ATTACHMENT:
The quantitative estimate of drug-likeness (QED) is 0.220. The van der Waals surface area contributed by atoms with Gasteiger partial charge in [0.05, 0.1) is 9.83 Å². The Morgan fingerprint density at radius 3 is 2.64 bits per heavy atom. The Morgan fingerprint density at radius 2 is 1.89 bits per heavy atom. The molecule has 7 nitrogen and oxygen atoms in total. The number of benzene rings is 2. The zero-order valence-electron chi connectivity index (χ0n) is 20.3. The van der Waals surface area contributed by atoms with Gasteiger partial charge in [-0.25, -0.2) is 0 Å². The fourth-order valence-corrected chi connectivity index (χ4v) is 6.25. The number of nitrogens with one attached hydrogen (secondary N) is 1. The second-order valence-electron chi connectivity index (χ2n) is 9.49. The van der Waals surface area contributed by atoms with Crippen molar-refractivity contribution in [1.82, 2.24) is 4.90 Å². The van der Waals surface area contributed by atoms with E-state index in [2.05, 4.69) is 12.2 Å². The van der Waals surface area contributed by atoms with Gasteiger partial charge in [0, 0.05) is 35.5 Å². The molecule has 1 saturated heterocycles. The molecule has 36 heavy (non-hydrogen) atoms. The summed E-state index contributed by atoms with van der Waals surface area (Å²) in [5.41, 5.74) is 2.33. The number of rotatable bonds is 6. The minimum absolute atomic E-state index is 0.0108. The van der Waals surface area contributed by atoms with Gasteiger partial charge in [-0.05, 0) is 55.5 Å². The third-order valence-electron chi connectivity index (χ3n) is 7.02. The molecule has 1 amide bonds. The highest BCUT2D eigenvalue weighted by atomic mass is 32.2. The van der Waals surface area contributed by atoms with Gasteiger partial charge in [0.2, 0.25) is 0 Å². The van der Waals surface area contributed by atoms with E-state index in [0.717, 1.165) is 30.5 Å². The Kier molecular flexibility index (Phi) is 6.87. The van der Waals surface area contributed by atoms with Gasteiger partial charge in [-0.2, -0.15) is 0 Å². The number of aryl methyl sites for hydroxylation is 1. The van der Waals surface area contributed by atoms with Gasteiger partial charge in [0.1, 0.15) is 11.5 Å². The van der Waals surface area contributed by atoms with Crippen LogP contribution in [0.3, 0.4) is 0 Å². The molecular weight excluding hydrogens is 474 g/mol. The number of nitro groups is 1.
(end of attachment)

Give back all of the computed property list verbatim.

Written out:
The quantitative estimate of drug-likeness (QED) is 0.220. The van der Waals surface area contributed by atoms with Gasteiger partial charge in [0.05, 0.1) is 9.83 Å². The Morgan fingerprint density at radius 3 is 2.64 bits per heavy atom. The Morgan fingerprint density at radius 2 is 1.89 bits per heavy atom. The molecule has 7 nitrogen and oxygen atoms in total. The number of benzene rings is 2. The zero-order valence-electron chi connectivity index (χ0n) is 20.3. The van der Waals surface area contributed by atoms with Gasteiger partial charge in [-0.25, -0.2) is 0 Å². The fourth-order valence-corrected chi connectivity index (χ4v) is 6.25. The number of nitrogens with one attached hydrogen (secondary N) is 1. The second-order valence-electron chi connectivity index (χ2n) is 9.49. The van der Waals surface area contributed by atoms with Crippen molar-refractivity contribution in [1.82, 2.24) is 4.90 Å². The van der Waals surface area contributed by atoms with E-state index in [2.05, 4.69) is 12.2 Å². The van der Waals surface area contributed by atoms with Gasteiger partial charge in [0, 0.05) is 35.5 Å². The molecule has 1 saturated heterocycles. The molecule has 36 heavy (non-hydrogen) atoms. The summed E-state index contributed by atoms with van der Waals surface area (Å²) in [5.41, 5.74) is 2.33. The number of rotatable bonds is 6. The minimum absolute atomic E-state index is 0.0108. The van der Waals surface area contributed by atoms with Gasteiger partial charge in [-0.05, 0) is 55.5 Å². The third-order valence-electron chi connectivity index (χ3n) is 7.02. The molecule has 1 amide bonds. The highest BCUT2D eigenvalue weighted by atomic mass is 32.2. The van der Waals surface area contributed by atoms with Gasteiger partial charge in [0.2, 0.25) is 0 Å². The van der Waals surface area contributed by atoms with E-state index in [0.717, 1.165) is 30.5 Å². The Kier molecular flexibility index (Phi) is 6.87. The van der Waals surface area contributed by atoms with Gasteiger partial charge in [-0.2, -0.15) is 0 Å². The number of aryl methyl sites for hydroxylation is 1. The van der Waals surface area contributed by atoms with Gasteiger partial charge in [0.1, 0.15) is 11.5 Å². The van der Waals surface area contributed by atoms with Crippen LogP contribution in [0.3, 0.4) is 0 Å². The molecular weight excluding hydrogens is 474 g/mol. The number of nitro groups is 1.